Newcastle and Millwall trouble: Let’s put this in perspective.

As we awoke yesterday to more news of the Boston bombings, we were served a stark reminder that human lives can be snatched away in the blink of an eye, even at a sporting event – something particularly poignant for many at this time of year. The tragic events that unfolded stateside put things in perspective, especially in a week when English football was doing some soul searching of its own following the events that marred last weekends football matches in the Premier League and FA Cup.

Following a week in which many entertained the thought of observing a minute of silence to commemorate the late Margaret Thatcher, it was perversely apt that some yobs across the country decided to take a stroll down memory lane, reminding us all of football’s darkest days in the late 70s and mid-80s.

While the unsavoury scenes at Wembley and in Newcastle roused feelings of shame and disdain that we thought had long been buried, it’s important to stress that they were a world away from the consistent violence that swept through football grounds across the country 20-30 years ago.

“The scenes within the ground at Wembley and in the streets of Newcastle that have featured so prominently in the media this weekend are shameful,” explained the FSF chief executive, Kevin Miles. “Genuine football fans abhor that kind of violence and it has no place in the game. We do, however, need to keep it in proportion.

“The situation around football is dramatically improved, both in terms of behaviour and policing. I see no reason to change tack from a policing approach that has brought about such improvements over the last 15 years. Arrest figures as reported by the Home Office every year have shown a consistent downward trend and it is a tiny proportion of those attending matches at any level of the game.”

Having said that, the incidents we (and a global audience) witnessed on TV and YouTube (once you have sat through an advert), particularly those scenes in North West London, were undoubtedly some of the worst scenes of hooliganism we have seen in this country since the glitzy world of the Premier League rebranded English football in 1993. Police with Batons raised ,exchanging blows with rowdy fans, seemed a distant memory.

Those dismissing the incidents as “handbags” and “only a minority” are missing the point, it is complacency that is exactly the sort of approach that guarantees the conditions in which these utter cretins thrive.

Likewise, disbelief doesn’t cut it either.  

The FA’s decision to stage a semi-final on a Saturday evening, at prime time, thus allowing pubs to maximise their revenues – let’s not forget who the main FA Cup sponsor is – while attracting the highest TV audience possible (global audience from the US to Asia), confirms that fans, and their safety, continue to play second fiddle to profits and revenues.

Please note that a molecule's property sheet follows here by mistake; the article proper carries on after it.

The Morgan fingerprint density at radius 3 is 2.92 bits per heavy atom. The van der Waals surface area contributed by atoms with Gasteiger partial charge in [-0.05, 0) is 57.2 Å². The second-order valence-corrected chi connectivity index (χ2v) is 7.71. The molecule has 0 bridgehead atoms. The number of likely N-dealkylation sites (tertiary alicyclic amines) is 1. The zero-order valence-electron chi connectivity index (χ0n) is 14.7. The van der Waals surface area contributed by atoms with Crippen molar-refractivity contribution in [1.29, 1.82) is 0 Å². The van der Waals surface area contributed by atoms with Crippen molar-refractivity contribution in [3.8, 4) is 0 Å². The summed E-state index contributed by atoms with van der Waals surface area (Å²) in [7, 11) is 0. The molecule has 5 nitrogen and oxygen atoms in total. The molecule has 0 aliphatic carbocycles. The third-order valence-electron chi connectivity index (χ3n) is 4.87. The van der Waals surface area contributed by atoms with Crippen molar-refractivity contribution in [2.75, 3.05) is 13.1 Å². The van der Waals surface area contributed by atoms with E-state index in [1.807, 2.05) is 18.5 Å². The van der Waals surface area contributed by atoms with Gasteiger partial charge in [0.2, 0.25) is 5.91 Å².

Anybody who’s ever attended a football game, particularly if in a neutral venue or away ground, knows perfectly well that a late kick-off only enhances the opportunity to down as much alcohol as possible, leaving people susceptible to its effect. Whilst the sensationalist headlines barking about widespread use of cocaine among fans wouldn’t have surprised many either – that’s if you don’t live in a football fan bubble.

That is not to say, of course, that the majority of match goers wouldn’t enjoy their day out if stripped of alcohol and A-class drugs, but this culture is more widespread that many would be happy to admit.

Ignoring such issues would be as detrimental as the sweeping generalisation that led to fans being treated like animals during the Thatcher era. English football has come a long way over the last 20 years, but further improvements are needed to ensure that a minority – as small as it might be – won’t jeopardise the experience for the majority of fans.

Because, as we’ve been tragically reminded over the last 24 hours, it’s still possible to die for simply wanting to cheer a friend or a family member on at a sporting event and no fan should have to fear for their safety.

What is your view on the events that happened over last weekend? Is Football violence back or did it never go away? Or have the media blown this out of proportion? We want your views. Make sure you follow Football Rascal on Twitter and Facebook for a daily dose of football goodness and not the same old s**t.


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  1. Malcolm Hamersley says:

    We are millwall. No one likes us. We dont care. Just about sums it up. We are an easy target. Sky have changed football . Late kick offs are for the far east betting markets.

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